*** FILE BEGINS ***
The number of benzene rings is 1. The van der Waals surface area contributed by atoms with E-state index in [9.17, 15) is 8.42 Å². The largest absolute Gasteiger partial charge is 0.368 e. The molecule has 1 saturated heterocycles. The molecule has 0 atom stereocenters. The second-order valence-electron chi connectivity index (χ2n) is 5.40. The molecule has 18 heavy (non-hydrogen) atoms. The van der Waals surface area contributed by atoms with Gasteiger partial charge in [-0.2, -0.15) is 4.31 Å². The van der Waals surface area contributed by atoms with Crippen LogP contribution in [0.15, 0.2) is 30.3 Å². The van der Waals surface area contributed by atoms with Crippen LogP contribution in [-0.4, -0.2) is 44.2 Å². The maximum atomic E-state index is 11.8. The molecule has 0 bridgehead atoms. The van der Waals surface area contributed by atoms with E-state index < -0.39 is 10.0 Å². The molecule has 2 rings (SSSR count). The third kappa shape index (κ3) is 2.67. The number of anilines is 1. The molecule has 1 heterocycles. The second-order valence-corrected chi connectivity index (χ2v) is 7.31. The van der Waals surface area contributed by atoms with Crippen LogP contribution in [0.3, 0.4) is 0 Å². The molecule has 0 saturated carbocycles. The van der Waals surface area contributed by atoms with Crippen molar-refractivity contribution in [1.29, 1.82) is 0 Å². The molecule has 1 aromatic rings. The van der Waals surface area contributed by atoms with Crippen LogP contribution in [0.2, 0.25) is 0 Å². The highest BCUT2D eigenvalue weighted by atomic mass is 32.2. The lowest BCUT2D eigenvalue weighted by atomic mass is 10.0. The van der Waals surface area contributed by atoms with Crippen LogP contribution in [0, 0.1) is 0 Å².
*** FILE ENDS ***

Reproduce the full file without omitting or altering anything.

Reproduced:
The number of benzene rings is 1. The van der Waals surface area contributed by atoms with E-state index in [9.17, 15) is 8.42 Å². The largest absolute Gasteiger partial charge is 0.368 e. The molecule has 1 saturated heterocycles. The molecule has 0 atom stereocenters. The second-order valence-electron chi connectivity index (χ2n) is 5.40. The molecule has 18 heavy (non-hydrogen) atoms. The van der Waals surface area contributed by atoms with Gasteiger partial charge in [-0.2, -0.15) is 4.31 Å². The van der Waals surface area contributed by atoms with Crippen LogP contribution in [0.15, 0.2) is 30.3 Å². The van der Waals surface area contributed by atoms with Crippen LogP contribution in [-0.4, -0.2) is 44.2 Å². The maximum atomic E-state index is 11.8. The molecule has 0 bridgehead atoms. The van der Waals surface area contributed by atoms with E-state index < -0.39 is 10.0 Å². The molecule has 2 rings (SSSR count). The third kappa shape index (κ3) is 2.67. The number of anilines is 1. The molecule has 1 heterocycles. The second-order valence-corrected chi connectivity index (χ2v) is 7.31. The van der Waals surface area contributed by atoms with Crippen LogP contribution in [0.3, 0.4) is 0 Å². The molecule has 0 saturated carbocycles. The van der Waals surface area contributed by atoms with Crippen molar-refractivity contribution in [1.29, 1.82) is 0 Å². The molecule has 1 aromatic rings. The van der Waals surface area contributed by atoms with Crippen LogP contribution in [0.2, 0.25) is 0 Å². The highest BCUT2D eigenvalue weighted by atomic mass is 32.2. The lowest BCUT2D eigenvalue weighted by atomic mass is 10.0. The van der Waals surface area contributed by atoms with Crippen LogP contribution in [0, 0.1) is 0 Å².